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ATHENS WORTH SEEING PRESIDENTIAL MANSION

PRESIDENTIAL MANSION
New Palace - Today the Presidential Mansion

The eclecticist New Palace is one of the most magnificent examples of the architectural heritage left by Ernst Ziller. Its history began right after the birth of Crown Prince Constantine in 1868, when the Government decided to grant the Heir to the Throne a private residence upon his majority. To this end, a 3.7-hectare lot was ceded that included the present Presidential Mansion as well as part of the National Gardens. In 1888, at the period of Constantine’s engagement to Princess Sophia of Prussia, the design for the Crown Prince’s palace was assigned to the famous Saxon architect Ernst Ziller (1837-1923). It was completed in 1890. Construction works on the initial building began in 1891 and were finished in 1897. Ziller’s designs for the building were an application of the simplified style of the unexecuted design of Theophilus von Hansen for a summer Palace.

It was laid out in the nature of a private mansion. On plan, the initial building was rectangular. The areas are laid out around the main hall and the central staircase, which is two storeys high, is lighted from the upper floor and surrounded by an Ionic colonnade on the ground floor and a Corinthian one on the upper floor. The building consists of a basement, ground floor and two upper floors. The façade is tripartite, with emphasis laid on the lateral wings that project out from the main body of the building. The axis is emphasised by the entrance porch that has four Ionic columns and a balcony on the first floor. Vertically, the building is divided into base, trunk which are the ground and first floor and crown which includes the second floor and the parapet. The crown has special weight with the frieze exceeding the usual dimensions under the cornice, obviously to create a satisfactory surface for lighting the last floor, and consists of the alternation of double openings and relief parapets.

According to Ziller’s original plans, statues were to be placed on the corner piers of the parapet, at the ends of the lateral wings. The trunk is interrupted by a horizontal cymatoid cornice on the floor levels while the corners of the building are treated with rustic cornerstones. The space between the openings and cornices is covered by textured plaster. And finally the base consists of dressed marble on the façade, which extends partially along the sides, and the rest is bossed false stone. After the Old Palace was destroyed by fire, the royal family moved to the Crown Prince’s palace which then became known as the "New Palace". At that time, the initial building was enlarged by the addition of a ballroom. It can be seen from Ziller’s original plans that as early as 1892, various proposals were made for an addition, which was designed in 1909 and carried out in 1910. One of the solutions proposed is that which was finally implemented with the participation of architect Anastasis Metaxas. The addition presents a stylistic deviation from the eclecticism of the initial building, with visible influences from more severe neoclassical models. It is a single-storey wing extending the old building northward. The façade of the addition has a triple opening with Ionic columns crowned with a pediment. The addition and the main building are connected by means of a set-back wing featuring a row of lengthwise openings supported on piers. It was proposed that dome over the ballroom be constructed of sheets of pre-oxidised copper. From 1909 to 1924 (24 March), when the kingdom was abolished and a republic was proclaimed in Greece, the New Palace was the residence of the royal family.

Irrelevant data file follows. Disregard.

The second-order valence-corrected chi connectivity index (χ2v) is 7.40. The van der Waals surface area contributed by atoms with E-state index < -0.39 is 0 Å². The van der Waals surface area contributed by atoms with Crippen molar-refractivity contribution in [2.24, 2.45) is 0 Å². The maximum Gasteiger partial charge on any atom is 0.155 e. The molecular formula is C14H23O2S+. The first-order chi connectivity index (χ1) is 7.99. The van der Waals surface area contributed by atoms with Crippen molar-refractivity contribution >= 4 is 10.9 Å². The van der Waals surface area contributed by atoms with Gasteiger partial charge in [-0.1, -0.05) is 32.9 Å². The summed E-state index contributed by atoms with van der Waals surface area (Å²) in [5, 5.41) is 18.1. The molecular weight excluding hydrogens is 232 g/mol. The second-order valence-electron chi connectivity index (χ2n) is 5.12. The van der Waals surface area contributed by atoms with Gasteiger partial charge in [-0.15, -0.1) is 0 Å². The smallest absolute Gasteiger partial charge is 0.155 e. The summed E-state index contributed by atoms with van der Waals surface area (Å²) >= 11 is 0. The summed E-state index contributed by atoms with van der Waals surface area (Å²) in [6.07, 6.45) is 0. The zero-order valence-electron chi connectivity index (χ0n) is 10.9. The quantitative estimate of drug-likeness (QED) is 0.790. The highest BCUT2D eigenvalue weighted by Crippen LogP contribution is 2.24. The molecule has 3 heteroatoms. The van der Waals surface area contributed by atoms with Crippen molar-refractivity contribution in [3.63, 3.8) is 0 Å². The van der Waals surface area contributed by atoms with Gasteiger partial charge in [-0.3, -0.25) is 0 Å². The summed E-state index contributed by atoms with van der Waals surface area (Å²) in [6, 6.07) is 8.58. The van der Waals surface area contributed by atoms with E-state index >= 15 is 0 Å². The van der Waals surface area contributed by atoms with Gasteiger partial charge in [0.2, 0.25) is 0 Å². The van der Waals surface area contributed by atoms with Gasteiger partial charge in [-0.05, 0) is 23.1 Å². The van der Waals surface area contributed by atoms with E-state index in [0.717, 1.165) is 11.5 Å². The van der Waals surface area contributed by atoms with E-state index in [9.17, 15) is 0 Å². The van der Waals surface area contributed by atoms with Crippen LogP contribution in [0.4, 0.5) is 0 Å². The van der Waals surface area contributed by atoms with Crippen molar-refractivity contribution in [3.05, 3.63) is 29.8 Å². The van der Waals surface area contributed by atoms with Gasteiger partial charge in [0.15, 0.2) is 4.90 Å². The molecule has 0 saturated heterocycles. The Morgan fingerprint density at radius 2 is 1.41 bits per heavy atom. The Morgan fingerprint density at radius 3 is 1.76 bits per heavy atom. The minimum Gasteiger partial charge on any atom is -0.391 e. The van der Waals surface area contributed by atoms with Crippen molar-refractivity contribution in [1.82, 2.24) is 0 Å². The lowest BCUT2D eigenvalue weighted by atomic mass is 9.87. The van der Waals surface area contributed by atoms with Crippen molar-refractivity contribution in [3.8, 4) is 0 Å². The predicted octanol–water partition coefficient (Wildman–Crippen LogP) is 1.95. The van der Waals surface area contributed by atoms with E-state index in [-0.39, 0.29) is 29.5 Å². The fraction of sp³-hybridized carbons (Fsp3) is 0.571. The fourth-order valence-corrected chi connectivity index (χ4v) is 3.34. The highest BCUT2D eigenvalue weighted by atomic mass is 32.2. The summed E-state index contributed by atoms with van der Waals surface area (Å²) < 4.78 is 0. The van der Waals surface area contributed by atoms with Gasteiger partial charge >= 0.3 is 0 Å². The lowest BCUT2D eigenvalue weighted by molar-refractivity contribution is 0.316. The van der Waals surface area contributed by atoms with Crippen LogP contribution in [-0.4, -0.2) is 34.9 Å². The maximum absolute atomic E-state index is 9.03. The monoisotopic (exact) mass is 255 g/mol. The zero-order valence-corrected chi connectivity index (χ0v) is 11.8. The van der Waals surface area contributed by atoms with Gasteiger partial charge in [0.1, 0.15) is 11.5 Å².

During the period of the Republic, the building was used as Government headquarters and to accommodate presidents of the Republic. In 1935, with the restoration of the monarchy (George II), the building resumed its initial use. In 1964, in view of the wedding of the then King Constantine, the building was extended to include a large hall. The plans for the extension were drawn up by civil engineer Alexandros Baltatzi, architect Maria Dimitriadou-Loukakou and set designer Cleovoulos Klonis. That extension included the construction of a gate on Meleagrou St as well as the landscaping of the entrance on Vas. Georgiou St. The 1964 addition, which was built under great pressure in terms of time, attempted unsuccessfully to imitate the initial building. But it not differentiated in terms of either style or volume and even falls short of its initial aim, as the main throne room lacks any morphological or plastic interest.

The addition was built along Vas. Georgiou St to the corner with Meleagrou St, after the demolition of the larger part of an auxiliary structure. The use of the building as the residence of the royal family continued until the unsuccessful royal counter-coup in 1967. Since Greece’s return to democracy in 1974, it has been used as the Presidential Mansion. Various internal alterations have taken place since 1967. The most recent repair and conservation was conducted in 2002 by the architectural offices of Takis Gavrilis and Mikhail Tylianakis with G. Papageorgiou in charge of technical matters.

Irodou Attikou & Vas. Georgiou Sts, 1890-97
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